Following the Schrems II judgment, the EU-US Privacy Shield was declared invalid, meaning that SaaS suppliers and SaaS customers have to use standard contractual clauses (SCS) or BCRs when making transfers of EEA (or UK) personal data to the USA. In addition, SaaS customers and SaaS suppliers are required to carry out a data transfer impact assessment (DTIA) prior to transferring any personal data from the EEA or UK to a “third country” i.e. the USA.Continue reading
Category: Data Protection
SaaS Agreements – Data Retention and Deletion
SaaS Agreements – FAQs – EU Standard Contractual Clauses
When entering into a SaaS agreement with a SaaS customer a SaaS supplier will often need to transfer customer data that contains EU personal data outside of the EEA. This could be at the request of a SaaS customer or more usually because the SaaS supplier uses a sub-contractor located outside of the EEA to provide part of the services on its behalf (as a sub-processor). For example: a data centre, online customer support centre or email service provider provided by a company located in the USA.
SaaS suppliers and SaaS customers must use EU standard contractual clauses in order to comply with their duties under the GDPR when making such restricted transfers of EU personal data.
SaaS Agreements – New UK SCCs – IDTA and UK Addendum
Since the EU-US Privacy Shield was declared invalid following the Schrems II decision in 2020 of the ECJ, SaaS suppliers and SaaS customers have had to use EU standard contractual clauses, (“EU SCCs”) or binding corporate rules (“BCRs”) when transferring personal data from the EEA, UK or Switzerland to a third country not deemed “adequate” by the European Commission.Continue reading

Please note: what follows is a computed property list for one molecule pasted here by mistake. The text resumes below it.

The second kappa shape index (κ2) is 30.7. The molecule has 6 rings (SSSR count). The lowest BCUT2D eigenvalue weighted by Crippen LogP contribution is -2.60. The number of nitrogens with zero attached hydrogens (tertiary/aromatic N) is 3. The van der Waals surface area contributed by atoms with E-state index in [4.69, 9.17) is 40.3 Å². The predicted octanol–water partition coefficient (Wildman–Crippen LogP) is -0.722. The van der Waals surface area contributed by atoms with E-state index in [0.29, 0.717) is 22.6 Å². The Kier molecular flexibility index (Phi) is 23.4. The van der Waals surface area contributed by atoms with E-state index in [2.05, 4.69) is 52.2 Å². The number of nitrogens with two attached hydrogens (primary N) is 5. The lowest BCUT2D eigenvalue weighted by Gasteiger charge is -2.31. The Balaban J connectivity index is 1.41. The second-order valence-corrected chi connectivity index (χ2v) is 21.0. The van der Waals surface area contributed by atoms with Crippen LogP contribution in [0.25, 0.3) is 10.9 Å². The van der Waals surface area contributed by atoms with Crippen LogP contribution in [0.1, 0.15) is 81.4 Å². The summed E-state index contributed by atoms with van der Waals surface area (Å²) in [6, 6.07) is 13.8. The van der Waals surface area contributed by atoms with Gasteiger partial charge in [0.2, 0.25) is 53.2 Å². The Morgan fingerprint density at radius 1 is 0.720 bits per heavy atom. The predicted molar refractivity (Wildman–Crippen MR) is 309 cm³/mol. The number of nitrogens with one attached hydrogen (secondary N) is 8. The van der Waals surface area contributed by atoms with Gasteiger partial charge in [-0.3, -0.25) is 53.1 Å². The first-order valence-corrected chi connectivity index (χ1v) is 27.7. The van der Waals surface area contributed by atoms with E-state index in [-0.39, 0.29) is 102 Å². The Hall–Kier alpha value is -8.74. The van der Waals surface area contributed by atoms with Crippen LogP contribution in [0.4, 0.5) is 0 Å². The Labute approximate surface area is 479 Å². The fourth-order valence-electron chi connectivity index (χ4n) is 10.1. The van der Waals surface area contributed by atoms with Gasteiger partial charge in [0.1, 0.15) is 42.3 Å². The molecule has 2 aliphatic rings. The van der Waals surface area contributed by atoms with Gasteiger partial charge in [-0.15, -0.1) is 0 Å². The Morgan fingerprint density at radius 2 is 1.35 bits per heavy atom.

SaaS Agreements – Cookies – Are your Cookie Banners Compliant
SaaS suppliers and SaaS customers should take note of three recent data protection fines issued against Facebook and Google by the French Data Protection Authority (“CNIL“) for non-compliant cookie banners on their websites. The fines were issued pursuant to breaches of French Data Protection Law and the GDPR and highlightContinue reading
SaaS Agreements – Data Protection – New EU-US Privacy Shield?
Following the Schrems II judgement of the European Court of Justice (“ECJ”), which invalidated the EU-US Privacy Shield which resulted in the subsequent European Data Protection Board (“EDPB”) final data transfer guidance, SaaS customers and SaaS suppliers are currently required to carry out a data transfer assessment (“DTA”) prior to transferring personal data outside of the EEA to a “third country” i.e. to a country which does not have an “adequacy decision” from the EU, for example, the USA.Continue reading
SaaS Agreements – FAQs – Cookies
SaaS Agreements – Data Protection – Schrems II: Data Transfer Assessments
Following the Schrems II judgement and the subsequent European Data Protection Board (EDPB) Schrems II guidance, SaaS customers and SaaS suppliers are now required to carry out a data transfer assessment prior to transferring personal data outside the EEA to a third country which does not have an “adequacy” decision from the EU. i.e. any transfer of EU located data to the USA.Continue reading
SaaS Agreements – Data Protection – New EU Standard Contractual Clauses
On the 4th of June 2021 the EU Commission announced the adoption of new Standard Contractual Clauses (new SCCs). The new SCCs must be used by all SaaS suppliers and SaaS customers who transfer personal data from the EU to countries outside the EU/EEA (third countries) when the old SCCs (old SCCs) are repealed on the 27th of September 2021.Continue reading
SaaS Agreements – GDPR – EU-US Privacy Shield Invalid
On the 16th of July 2020 the EU-US Privacy Shield was ruled invalid with immediate effect by the European Court of (“CJEU”). The steps that SaaS suppliers now need to take depend on the scale and type of international data flows and the transfer mechanisms used. If you rely solely upon the EU-US Privacy Shield for transfers to the US, you must replace the Privacy Shield with the EU Commission’s Standard Contractual Clauses (“SCCs”).Continue reading